This is just a short thought that I thought I would record. Recently, I discovered that my school, the University of Waterloo, has a web tool that connects potential tutors to prospective students, called Tutor Connect (https://uwaterloo.ca/student-success/tutor-connect). I posted an ad there because I wouldn’t mind some extra cash in time for the holidays. It is relatively difficult to use and it only allows you to list a single asking price (range) for your services. My intuition is that I would charge less for low level courses and higher for higher level courses. Regardless, I put down the highest possible price range allowed on the website. I browsed some of the other listings and found that there were several others with similar qualifications that were asking half as much as I was. I decided not to lower my asking price because I figured anything less than the amount listed probably wasn’t worth my time anyway.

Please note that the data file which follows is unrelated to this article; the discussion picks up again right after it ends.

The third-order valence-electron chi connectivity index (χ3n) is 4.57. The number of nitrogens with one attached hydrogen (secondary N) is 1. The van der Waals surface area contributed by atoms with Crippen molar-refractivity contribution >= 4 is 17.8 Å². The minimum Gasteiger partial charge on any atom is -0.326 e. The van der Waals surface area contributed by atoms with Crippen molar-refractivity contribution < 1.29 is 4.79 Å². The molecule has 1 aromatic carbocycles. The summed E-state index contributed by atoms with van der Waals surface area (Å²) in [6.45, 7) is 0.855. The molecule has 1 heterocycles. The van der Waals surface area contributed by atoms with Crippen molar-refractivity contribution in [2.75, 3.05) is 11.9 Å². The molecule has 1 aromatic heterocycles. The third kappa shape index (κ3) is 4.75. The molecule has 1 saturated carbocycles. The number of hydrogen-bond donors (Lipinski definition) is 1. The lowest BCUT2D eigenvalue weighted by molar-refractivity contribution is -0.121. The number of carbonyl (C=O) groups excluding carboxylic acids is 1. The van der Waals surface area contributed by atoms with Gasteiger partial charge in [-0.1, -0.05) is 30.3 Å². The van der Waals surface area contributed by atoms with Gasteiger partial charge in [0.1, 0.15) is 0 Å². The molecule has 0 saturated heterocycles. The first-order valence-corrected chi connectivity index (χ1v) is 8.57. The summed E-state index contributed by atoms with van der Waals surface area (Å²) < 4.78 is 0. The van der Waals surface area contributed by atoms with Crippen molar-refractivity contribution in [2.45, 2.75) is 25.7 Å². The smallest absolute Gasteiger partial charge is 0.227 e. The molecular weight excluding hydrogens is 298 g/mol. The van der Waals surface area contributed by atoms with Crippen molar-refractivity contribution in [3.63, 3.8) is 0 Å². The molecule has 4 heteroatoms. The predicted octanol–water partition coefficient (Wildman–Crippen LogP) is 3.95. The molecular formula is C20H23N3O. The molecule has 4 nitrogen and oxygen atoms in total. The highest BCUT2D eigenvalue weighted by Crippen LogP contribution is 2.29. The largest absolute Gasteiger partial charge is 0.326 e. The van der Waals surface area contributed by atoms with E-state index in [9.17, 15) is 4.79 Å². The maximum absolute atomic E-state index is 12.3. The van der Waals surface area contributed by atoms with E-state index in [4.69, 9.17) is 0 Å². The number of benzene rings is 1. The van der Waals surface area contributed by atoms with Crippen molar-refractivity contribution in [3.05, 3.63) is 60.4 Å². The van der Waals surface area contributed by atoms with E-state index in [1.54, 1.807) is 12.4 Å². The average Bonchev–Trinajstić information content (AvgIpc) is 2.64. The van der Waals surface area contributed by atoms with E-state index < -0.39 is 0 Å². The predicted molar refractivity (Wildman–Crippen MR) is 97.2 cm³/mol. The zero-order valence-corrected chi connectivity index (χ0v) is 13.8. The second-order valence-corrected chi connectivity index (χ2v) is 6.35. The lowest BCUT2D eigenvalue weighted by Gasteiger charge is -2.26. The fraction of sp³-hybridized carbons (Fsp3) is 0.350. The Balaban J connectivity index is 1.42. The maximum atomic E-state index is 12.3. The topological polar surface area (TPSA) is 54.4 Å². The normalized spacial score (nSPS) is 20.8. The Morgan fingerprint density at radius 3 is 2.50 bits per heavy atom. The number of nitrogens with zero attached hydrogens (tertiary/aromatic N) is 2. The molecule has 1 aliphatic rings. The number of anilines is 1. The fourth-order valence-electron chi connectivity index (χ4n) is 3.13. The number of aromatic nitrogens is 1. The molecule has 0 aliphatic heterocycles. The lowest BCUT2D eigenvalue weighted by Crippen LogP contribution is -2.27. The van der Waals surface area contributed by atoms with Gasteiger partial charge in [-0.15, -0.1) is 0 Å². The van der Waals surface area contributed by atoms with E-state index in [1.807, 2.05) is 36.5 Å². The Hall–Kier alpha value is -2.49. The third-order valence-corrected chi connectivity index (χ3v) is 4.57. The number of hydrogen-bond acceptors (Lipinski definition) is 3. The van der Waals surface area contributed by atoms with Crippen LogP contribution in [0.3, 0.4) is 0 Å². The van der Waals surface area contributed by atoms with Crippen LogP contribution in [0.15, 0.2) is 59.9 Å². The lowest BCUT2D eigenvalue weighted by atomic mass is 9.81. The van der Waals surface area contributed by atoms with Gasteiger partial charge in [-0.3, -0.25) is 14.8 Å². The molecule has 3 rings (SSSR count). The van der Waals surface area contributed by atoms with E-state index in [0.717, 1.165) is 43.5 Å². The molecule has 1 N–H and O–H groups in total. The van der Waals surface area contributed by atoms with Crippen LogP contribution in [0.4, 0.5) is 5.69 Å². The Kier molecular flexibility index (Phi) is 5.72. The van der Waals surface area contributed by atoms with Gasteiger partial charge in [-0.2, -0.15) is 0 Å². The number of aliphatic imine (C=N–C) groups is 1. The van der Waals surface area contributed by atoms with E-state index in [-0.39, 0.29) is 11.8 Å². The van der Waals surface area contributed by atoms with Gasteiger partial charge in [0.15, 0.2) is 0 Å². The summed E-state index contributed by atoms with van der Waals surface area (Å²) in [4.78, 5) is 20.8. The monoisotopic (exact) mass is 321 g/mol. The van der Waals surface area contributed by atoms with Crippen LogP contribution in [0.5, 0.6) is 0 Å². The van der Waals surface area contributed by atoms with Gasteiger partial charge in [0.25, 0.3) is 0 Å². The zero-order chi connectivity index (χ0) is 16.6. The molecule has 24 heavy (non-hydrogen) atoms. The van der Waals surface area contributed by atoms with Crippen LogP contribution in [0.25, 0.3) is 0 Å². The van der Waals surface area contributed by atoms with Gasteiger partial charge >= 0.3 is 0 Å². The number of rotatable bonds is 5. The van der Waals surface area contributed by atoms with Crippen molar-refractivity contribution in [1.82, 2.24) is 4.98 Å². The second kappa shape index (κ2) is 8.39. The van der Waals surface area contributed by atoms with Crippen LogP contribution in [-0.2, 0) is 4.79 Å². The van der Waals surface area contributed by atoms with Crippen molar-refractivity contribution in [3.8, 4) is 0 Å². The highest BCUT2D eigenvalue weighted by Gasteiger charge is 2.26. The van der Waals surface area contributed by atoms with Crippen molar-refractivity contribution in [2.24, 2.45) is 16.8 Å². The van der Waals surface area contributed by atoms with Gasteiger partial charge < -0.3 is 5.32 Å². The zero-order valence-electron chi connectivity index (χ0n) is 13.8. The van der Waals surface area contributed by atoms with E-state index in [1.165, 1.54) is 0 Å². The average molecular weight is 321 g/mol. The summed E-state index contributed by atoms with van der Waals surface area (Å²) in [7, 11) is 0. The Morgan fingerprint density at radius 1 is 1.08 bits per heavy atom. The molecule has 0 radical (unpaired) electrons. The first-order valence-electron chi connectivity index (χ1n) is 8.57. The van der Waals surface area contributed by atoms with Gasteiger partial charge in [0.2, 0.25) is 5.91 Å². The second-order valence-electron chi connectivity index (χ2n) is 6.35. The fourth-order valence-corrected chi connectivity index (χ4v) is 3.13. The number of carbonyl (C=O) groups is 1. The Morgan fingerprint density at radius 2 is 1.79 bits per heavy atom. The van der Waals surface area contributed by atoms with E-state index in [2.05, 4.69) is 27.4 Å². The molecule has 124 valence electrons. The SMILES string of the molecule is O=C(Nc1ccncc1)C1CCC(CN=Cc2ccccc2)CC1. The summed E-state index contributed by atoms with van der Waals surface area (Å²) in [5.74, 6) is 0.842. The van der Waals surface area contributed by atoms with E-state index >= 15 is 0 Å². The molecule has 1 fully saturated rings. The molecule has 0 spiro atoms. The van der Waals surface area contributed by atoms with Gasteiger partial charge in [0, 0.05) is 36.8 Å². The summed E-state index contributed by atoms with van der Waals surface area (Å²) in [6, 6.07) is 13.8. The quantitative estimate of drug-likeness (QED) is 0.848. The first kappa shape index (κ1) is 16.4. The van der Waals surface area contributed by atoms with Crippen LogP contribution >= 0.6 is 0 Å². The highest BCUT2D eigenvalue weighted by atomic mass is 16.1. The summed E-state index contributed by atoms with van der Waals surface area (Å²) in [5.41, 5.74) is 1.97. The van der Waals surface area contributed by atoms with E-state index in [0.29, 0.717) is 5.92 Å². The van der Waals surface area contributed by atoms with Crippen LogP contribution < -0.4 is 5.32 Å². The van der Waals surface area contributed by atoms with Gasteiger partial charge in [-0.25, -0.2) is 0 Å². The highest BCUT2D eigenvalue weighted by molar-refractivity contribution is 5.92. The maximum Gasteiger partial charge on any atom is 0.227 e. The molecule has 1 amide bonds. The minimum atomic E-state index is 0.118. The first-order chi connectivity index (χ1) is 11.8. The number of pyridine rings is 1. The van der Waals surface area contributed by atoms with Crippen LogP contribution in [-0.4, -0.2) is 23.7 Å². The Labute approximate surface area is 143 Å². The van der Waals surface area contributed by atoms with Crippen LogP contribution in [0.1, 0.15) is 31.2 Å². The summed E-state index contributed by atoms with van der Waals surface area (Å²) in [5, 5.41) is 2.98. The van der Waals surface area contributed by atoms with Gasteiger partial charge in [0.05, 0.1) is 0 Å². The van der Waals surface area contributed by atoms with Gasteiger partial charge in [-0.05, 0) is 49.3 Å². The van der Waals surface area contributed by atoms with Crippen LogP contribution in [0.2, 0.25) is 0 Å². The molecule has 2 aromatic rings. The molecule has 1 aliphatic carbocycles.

To my surprise, several people contacted me and inquired about my services within days of me posting the ad. This led to me thinking that tutoring services might be a Veblen good.
A Veblen good is essentially a luxury good, and it is understood that most people purchasing Veblen goods are making the purchase not for direct consumption but as a status symbol. Veblen goods, along with Giffen goods, are two prominent examples of goods with positive price elasticity of demand. That is, the more expensive Veblen goods get, the more desirable they become. I feel tutoring is the same thing; the more you ask for the more people tend to assume that you are good at what you do, and people tend to want to hire you.
This is perhaps a good piece of information not for prospective tutors, but for anyone looking for work. Ask for what you deserve, because if you don’t believe in your own value, then no one else will.